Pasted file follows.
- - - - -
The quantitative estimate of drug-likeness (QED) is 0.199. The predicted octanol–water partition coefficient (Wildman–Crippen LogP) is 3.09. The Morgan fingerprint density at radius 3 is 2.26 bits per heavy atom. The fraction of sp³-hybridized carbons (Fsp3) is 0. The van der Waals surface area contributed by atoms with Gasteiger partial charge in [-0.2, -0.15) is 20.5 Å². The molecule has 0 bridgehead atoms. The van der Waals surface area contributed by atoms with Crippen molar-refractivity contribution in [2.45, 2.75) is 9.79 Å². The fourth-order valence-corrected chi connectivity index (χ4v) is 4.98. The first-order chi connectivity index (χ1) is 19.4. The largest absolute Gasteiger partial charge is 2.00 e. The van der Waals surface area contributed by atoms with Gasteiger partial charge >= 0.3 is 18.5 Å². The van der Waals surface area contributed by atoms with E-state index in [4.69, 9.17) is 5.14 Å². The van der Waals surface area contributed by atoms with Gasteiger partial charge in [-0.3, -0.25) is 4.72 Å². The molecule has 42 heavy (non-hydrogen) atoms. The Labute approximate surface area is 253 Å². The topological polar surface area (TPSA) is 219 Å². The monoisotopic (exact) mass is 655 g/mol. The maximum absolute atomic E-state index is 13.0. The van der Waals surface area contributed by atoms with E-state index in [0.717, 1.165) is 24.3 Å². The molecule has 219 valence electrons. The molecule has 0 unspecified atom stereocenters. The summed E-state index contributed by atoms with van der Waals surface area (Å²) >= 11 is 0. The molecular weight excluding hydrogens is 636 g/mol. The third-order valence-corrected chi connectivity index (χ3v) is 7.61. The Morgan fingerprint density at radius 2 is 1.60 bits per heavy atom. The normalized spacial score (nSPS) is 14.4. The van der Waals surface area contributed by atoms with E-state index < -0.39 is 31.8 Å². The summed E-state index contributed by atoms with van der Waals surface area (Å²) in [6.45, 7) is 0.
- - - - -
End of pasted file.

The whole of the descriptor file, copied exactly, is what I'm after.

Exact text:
The quantitative estimate of drug-likeness (QED) is 0.199. The predicted octanol–water partition coefficient (Wildman–Crippen LogP) is 3.09. The Morgan fingerprint density at radius 3 is 2.26 bits per heavy atom. The fraction of sp³-hybridized carbons (Fsp3) is 0. The van der Waals surface area contributed by atoms with Gasteiger partial charge in [-0.2, -0.15) is 20.5 Å². The molecule has 0 bridgehead atoms. The van der Waals surface area contributed by atoms with Crippen molar-refractivity contribution in [2.45, 2.75) is 9.79 Å². The fourth-order valence-corrected chi connectivity index (χ4v) is 4.98. The first-order chi connectivity index (χ1) is 19.4. The largest absolute Gasteiger partial charge is 2.00 e. The van der Waals surface area contributed by atoms with Gasteiger partial charge >= 0.3 is 18.5 Å². The van der Waals surface area contributed by atoms with E-state index in [4.69, 9.17) is 5.14 Å². The van der Waals surface area contributed by atoms with Gasteiger partial charge in [-0.3, -0.25) is 4.72 Å². The molecule has 42 heavy (non-hydrogen) atoms. The Labute approximate surface area is 253 Å². The topological polar surface area (TPSA) is 219 Å². The monoisotopic (exact) mass is 655 g/mol. The maximum absolute atomic E-state index is 13.0. The van der Waals surface area contributed by atoms with E-state index in [0.717, 1.165) is 24.3 Å². The molecule has 219 valence electrons. The molecule has 0 unspecified atom stereocenters. The summed E-state index contributed by atoms with van der Waals surface area (Å²) >= 11 is 0. The molecular weight excluding hydrogens is 636 g/mol. The third-order valence-corrected chi connectivity index (χ3v) is 7.61. The Morgan fingerprint density at radius 2 is 1.60 bits per heavy atom. The normalized spacial score (nSPS) is 14.4. The van der Waals surface area contributed by atoms with E-state index < -0.39 is 31.8 Å². The summed E-state index contributed by atoms with van der Waals surface area (Å²) in [6.45, 7) is 0.